Novel method for the fabrication of semiconducting polymer devices
Semiconducting polymers have emerged as a potentially disruptive technology. Semiconducting polymers offer a number of benefits over existing semiconductor materials but have not found widespread use.
Academics at the University of Manchester (UoM) have invented a simple, scalable, reproducible and inexpensive method to prepare existing and novel semiconductor polymers for electronics applications.
The semiconductor polymer technology combines desirable electronic properties of semiconducting polymers, physical robustness and ease of processing. The electronic properties of the semiconductor technology can be tailored to any desired electronic application by simple modification using novel or commercially available monomers. Furthermore, the semiconductor technology can be solution-processed from water rather than a high boiling organic solvent.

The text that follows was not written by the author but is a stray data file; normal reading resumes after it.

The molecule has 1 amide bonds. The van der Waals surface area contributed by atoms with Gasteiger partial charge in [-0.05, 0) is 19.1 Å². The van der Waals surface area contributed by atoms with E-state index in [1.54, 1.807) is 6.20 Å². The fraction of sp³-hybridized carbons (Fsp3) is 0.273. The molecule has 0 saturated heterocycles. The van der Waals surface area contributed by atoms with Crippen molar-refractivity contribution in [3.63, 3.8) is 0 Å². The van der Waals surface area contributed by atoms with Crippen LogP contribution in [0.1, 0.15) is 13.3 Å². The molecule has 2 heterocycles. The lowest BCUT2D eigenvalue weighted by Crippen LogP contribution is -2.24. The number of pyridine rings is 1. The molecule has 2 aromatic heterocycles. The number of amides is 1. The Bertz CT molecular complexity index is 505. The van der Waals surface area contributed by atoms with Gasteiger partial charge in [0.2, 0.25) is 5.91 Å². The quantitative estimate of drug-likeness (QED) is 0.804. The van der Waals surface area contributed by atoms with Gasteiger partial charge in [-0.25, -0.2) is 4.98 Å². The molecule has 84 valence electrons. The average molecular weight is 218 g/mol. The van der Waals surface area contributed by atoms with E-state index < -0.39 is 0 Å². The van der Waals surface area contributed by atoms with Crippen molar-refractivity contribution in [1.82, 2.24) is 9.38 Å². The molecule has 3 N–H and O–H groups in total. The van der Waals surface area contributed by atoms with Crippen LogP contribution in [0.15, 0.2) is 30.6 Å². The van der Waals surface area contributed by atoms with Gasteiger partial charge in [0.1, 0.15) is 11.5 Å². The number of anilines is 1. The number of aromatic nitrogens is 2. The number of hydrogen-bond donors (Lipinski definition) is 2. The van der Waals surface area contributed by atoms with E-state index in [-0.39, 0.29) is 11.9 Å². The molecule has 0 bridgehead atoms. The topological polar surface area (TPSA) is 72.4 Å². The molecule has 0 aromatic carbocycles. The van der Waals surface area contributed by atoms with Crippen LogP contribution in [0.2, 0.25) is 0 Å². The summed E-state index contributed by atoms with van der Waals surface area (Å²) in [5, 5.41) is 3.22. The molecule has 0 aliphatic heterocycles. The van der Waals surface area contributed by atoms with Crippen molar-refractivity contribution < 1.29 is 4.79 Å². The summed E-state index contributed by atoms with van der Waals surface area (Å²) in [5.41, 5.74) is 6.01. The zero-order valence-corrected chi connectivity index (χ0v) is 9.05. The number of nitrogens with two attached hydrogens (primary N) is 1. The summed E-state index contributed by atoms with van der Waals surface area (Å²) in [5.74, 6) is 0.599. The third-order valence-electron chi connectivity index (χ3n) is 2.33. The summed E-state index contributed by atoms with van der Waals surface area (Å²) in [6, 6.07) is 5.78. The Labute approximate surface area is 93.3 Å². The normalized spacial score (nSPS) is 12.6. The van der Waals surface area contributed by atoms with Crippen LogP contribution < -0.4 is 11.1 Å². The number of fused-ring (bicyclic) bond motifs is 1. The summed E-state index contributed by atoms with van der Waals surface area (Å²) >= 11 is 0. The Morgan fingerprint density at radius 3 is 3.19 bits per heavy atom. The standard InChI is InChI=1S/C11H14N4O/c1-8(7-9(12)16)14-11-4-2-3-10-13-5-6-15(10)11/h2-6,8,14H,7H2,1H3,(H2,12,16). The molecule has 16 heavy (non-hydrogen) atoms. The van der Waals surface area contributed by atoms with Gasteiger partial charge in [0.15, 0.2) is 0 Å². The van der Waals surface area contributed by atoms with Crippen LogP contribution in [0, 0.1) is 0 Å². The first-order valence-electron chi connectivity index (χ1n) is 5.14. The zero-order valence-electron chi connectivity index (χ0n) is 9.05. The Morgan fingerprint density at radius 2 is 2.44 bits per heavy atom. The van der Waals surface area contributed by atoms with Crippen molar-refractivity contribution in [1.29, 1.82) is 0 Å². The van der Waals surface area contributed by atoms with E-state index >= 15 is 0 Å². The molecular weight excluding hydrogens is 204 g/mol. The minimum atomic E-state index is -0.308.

- Inexpensive/Cost effective.
- Scalable and Reproducible.
- Easy tailoring to specific electronic applications.
- Room temperature processing from aqueous media.
- The technology utilizes existing methods of fabrication (spin coating, ink jet printing and gravure printing).
Flat panel displays, Solid-state lighting (OLED), Solar cells (OPV), Transistor backplanes (OFET).
We are looking to engage with commercial experts interested in development of the technology towards a product.
Dr Leanne Burgin, IP Development & Partnering Team Leader, UMIP, Core Technology Facility, 46 Grafton Street, Manchester M13 9NT : Leanne.Burgin@umip.com : +44 (0) 161 306 8514